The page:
The FabSpaces team had a fantastic time working with future astronauts on solving complex optimization problems related to launching satellites to space. Our OrigamiSAT, a paper-version of the CubeSAT, gave our crew of very clever spacial engineers a though challenge, but in the end everyone found a way to deploy a satellite that would have made Arthur C. Clarke jealous. In particular, the superb folding techniques used by the FabSpaces crew were useful in finding a way to unfold a 10x10x10 cube (the actual size of our satellite) into an antenna almost half a meter long, theoretically increasing the ability of our satellite to communicate at higher bit-rates. We also had fun exploring the consequences of such unfolding maneuver on the critical instruments found within and created a magnetic solution to allow the cube to easily fold/unfold without disrupting the integrity of all the instruments. NASA: if you need more details, do not hesitate to call.
If this challenge seems too complex for the young minds of aspiring aero-spacial engineers, you’ll be glad to know that every single kid (ages 8-14) that participated was able to solve the challenge. This to show that when they are given a though problem and enough time to tinker, anything is possible. One observation I made while running the station is that those kids coming to the station on their own would typically perform the task much faster than others accompanied by their parents, as they were free of any pressure to perform in any particular way. On the other hand, kids working under parent supervision would tend to easily fall into the very well known displays of frustration. The biggest lesson for parents is simple: don’t be afraid or ashamed to let your kids fail as much as it is necessary. They will always find a way and that failure makes the win so much more sweeter.
Once again, Toronto families made it very clear that when great learning experiences become available they will support them with passion. The Toronto SpaceApps Challenge was a magnificent effort organized in conjunction with NASA with team participating across more than 80 countries. The purpose of the event was to give a community of eager hackers access to a very large data set of open data from NASA in order to inspire new ways to look at that data.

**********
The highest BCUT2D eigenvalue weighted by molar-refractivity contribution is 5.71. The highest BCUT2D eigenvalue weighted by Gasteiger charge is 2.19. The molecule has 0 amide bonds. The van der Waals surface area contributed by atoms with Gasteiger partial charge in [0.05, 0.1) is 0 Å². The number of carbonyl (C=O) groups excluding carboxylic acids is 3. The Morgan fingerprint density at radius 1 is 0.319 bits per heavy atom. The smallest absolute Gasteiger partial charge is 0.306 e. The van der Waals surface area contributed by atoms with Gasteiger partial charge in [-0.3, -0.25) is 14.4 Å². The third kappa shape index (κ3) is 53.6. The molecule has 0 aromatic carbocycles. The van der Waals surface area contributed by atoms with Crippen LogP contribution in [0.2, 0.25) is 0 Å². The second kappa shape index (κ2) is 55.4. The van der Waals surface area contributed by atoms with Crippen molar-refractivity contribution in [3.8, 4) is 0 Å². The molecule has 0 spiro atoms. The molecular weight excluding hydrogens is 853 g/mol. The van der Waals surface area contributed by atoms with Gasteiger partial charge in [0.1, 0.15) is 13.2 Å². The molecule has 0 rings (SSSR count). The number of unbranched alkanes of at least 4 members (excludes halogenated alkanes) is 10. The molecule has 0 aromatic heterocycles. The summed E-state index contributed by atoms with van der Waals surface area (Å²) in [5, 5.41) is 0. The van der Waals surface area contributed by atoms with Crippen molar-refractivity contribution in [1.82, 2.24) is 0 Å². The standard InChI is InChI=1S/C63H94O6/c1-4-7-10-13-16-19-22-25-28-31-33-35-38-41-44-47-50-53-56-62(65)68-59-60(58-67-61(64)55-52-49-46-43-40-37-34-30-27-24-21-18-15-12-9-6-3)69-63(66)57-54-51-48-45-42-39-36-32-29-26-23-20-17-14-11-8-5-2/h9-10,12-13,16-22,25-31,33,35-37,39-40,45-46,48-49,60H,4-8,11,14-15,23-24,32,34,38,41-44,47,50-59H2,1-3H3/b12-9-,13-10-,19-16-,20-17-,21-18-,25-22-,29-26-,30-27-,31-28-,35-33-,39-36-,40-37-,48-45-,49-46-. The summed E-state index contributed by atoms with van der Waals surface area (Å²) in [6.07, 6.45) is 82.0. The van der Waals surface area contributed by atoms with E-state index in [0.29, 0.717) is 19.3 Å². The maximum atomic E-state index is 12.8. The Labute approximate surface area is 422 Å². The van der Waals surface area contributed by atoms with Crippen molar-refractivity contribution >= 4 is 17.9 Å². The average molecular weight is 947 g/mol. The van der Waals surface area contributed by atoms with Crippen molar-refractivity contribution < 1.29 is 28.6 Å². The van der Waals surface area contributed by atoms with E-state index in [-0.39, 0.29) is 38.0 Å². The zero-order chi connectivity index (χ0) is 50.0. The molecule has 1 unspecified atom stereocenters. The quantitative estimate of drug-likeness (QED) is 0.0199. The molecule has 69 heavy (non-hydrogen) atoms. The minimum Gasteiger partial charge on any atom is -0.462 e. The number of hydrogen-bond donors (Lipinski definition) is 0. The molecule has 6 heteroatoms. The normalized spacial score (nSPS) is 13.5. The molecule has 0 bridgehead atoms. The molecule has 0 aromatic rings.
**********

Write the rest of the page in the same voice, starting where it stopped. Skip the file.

Just one day left to go for the Nasa Youth Space Challenge. The OrigamiSAT is ready for launch, but first an important payload of vital scientific instruments must be organized within, a challenge fit for our engineers.
During my last trip to Mexico City I had the opportunity to run our Magic Cubes workshop at a public secondary school. This was by far our largest group yet: 45 students of ages 14 and 15 spent two hours getting familiar with basic paper folding techniques and experimenting with basic electronic components. Given the size of the group, age range and the amount of time available there were very valuable lessons learned during this workshop:
- For groups larger than 15 people, the group dynamic seems to scale very efficiently as the only viable layout is to sit them in groups of 4 or 5 students per table, and show the instructions with a projector. However, it is important to have trained people available to help the groups, so the more tables, the more people you’ll need.
- When working with a projector, images of key steps are more effective than videos. However, part of our enthusiasm with Videogami is that interactive videos with instructions seem to work best for individuals. Imagine a workshop where every student has their own personal tutor in the form of a tablet.